This week, a NASA researcher published an op-ed with the title, “California has about one year of water left,” causing a viral drought frenzy on the internet. Individual drought-shaming is already a trend, and Governor Brown asked every Californian to conserve water when he declared a drought emergency last January. Our collective effort should be used to hold him to the same standard, especially when it comes to fracking.
The industry doesn’t just contribute to climate change by pulling up oil and gas from the ground. It’s a water hog, and is also illegally polluting precious aquifers on a potentially devastating scale in our state. The largest anti-fracking event in history was organized in Oakland last month, with one simple message: for Governor Brown to take action on fracking in our state. He didn’t get the message (even though 8,000 people turned out to deliver it), so groups are continuing to push for his leadership to stop fracking. Now, there’s an emergency petition circulating that requires his response within 30 days. It was filed on February 26 by 150 groups, and needs Californian’s support. Please sign, and spread the word.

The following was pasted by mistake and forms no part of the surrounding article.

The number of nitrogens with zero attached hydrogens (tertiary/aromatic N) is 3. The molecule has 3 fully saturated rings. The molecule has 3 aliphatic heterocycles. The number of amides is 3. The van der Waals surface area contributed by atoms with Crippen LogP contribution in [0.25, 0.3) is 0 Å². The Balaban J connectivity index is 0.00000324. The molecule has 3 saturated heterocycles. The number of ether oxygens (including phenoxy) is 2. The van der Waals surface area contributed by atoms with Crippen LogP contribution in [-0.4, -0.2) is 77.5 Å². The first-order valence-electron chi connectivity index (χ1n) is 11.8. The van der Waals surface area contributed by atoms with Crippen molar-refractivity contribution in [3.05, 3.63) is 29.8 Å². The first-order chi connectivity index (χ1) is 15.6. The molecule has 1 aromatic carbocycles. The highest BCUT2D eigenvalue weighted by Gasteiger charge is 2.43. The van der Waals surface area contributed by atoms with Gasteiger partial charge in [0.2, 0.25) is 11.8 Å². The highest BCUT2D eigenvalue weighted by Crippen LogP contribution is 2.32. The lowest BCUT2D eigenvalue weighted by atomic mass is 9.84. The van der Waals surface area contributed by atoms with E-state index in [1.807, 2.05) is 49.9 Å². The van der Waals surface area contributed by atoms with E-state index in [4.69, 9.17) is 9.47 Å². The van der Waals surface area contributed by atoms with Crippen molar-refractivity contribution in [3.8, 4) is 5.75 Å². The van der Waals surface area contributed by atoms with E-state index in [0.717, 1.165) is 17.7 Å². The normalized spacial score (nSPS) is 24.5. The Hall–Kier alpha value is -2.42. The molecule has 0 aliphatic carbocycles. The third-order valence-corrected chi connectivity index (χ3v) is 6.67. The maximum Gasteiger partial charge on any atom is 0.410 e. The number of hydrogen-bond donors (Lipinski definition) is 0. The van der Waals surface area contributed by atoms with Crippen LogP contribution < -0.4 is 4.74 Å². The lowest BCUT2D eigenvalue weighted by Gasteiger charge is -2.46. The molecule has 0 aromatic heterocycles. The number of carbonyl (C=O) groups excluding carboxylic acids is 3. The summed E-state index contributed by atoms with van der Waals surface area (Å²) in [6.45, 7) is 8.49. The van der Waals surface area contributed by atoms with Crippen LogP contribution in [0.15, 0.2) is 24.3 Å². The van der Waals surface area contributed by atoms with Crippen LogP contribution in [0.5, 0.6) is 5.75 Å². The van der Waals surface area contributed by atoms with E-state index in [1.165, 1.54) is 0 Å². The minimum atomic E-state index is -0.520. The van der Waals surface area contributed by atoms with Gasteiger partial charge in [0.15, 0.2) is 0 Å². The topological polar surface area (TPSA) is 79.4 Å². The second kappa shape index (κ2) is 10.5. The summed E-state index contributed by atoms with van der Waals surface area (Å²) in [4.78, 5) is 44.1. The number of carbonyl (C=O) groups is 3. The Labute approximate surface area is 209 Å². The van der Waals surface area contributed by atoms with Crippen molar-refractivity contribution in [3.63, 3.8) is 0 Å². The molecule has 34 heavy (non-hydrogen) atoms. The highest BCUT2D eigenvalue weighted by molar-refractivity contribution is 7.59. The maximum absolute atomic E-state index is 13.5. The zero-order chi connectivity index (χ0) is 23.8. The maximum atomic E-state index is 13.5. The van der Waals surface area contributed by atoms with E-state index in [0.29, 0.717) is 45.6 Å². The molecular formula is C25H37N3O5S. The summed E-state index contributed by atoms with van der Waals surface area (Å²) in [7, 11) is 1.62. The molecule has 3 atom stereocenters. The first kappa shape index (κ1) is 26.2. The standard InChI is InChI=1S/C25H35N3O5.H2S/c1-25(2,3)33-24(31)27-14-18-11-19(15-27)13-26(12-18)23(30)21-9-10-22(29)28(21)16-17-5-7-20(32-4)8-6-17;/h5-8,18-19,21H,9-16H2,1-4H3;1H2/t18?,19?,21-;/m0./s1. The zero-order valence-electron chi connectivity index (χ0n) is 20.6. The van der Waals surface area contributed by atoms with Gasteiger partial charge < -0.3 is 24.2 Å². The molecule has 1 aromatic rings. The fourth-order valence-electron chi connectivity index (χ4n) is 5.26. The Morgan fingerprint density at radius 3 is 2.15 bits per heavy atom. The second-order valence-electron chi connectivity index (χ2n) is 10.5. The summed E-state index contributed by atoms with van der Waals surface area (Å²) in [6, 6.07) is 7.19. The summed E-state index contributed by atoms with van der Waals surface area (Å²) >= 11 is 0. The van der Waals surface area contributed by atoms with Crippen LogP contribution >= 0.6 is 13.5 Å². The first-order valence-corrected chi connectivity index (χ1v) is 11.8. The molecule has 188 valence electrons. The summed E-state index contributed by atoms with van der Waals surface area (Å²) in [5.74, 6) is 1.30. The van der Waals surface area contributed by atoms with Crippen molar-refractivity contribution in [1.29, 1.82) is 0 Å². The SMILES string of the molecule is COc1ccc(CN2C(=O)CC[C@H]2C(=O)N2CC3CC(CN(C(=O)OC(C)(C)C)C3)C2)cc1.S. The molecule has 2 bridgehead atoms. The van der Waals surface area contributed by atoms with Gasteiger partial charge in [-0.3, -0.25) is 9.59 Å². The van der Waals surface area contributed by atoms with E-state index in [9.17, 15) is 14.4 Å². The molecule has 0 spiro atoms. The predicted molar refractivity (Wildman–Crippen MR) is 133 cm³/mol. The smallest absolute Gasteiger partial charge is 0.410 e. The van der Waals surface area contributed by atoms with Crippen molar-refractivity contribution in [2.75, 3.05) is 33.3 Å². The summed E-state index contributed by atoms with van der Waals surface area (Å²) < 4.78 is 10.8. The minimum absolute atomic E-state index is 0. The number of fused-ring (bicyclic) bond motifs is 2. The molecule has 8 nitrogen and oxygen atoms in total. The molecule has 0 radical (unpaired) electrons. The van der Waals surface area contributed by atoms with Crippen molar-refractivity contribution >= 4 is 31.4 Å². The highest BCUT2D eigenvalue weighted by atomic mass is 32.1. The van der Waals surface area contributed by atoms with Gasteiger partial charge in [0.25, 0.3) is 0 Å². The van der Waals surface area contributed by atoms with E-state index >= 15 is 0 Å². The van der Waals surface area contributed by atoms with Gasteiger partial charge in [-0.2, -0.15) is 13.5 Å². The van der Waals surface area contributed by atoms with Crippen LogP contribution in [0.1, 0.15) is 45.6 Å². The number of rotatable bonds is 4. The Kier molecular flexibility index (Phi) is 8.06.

Each fracking well uses 140-150 thousand gallons of water each day. Thousands of fracking waste-water wells have already polluted very precious water supplies: last fall reports came out that billions of gallons of fracking waste-water had contaminated underground aquifers with toxins like arsenic and benzene. In the Central Valley, these aquifers are what farmers and residents rely on for irrigation and drinking water when surface water is unavailable – and that’s exactly what is happening with the drought. The contamination occurred because of mistakes by the state agency charged with regulating the oil and gas industry to prevent this type of risk to our water supply. Now is the time to stop any further destruction, by telling Governor Brown California can’t afford this risk to our water, agriculture, and health.